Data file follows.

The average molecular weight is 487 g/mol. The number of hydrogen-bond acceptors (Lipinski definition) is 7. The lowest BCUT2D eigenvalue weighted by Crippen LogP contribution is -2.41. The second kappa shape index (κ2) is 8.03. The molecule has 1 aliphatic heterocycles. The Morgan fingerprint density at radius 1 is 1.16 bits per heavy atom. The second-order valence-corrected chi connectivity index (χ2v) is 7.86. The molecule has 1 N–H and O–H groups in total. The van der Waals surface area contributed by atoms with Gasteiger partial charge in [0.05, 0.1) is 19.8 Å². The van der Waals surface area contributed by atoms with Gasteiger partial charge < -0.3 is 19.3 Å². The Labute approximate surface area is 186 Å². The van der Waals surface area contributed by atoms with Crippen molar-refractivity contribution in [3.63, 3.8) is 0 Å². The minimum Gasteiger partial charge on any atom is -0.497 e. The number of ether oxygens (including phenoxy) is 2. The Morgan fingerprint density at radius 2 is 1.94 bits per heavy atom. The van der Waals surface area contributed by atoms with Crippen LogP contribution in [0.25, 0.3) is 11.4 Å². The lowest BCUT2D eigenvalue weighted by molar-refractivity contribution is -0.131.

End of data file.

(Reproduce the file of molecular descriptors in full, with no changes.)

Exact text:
The average molecular weight is 487 g/mol. The number of hydrogen-bond acceptors (Lipinski definition) is 7. The lowest BCUT2D eigenvalue weighted by Crippen LogP contribution is -2.41. The second kappa shape index (κ2) is 8.03. The molecule has 1 aliphatic heterocycles. The Morgan fingerprint density at radius 1 is 1.16 bits per heavy atom. The second-order valence-corrected chi connectivity index (χ2v) is 7.86. The molecule has 1 N–H and O–H groups in total. The van der Waals surface area contributed by atoms with Gasteiger partial charge in [0.05, 0.1) is 19.8 Å². The van der Waals surface area contributed by atoms with Gasteiger partial charge < -0.3 is 19.3 Å². The Labute approximate surface area is 186 Å². The van der Waals surface area contributed by atoms with Crippen molar-refractivity contribution in [3.63, 3.8) is 0 Å². The minimum Gasteiger partial charge on any atom is -0.497 e. The number of ether oxygens (including phenoxy) is 2. The Morgan fingerprint density at radius 2 is 1.94 bits per heavy atom. The van der Waals surface area contributed by atoms with Crippen LogP contribution in [0.25, 0.3) is 11.4 Å². The lowest BCUT2D eigenvalue weighted by molar-refractivity contribution is -0.131.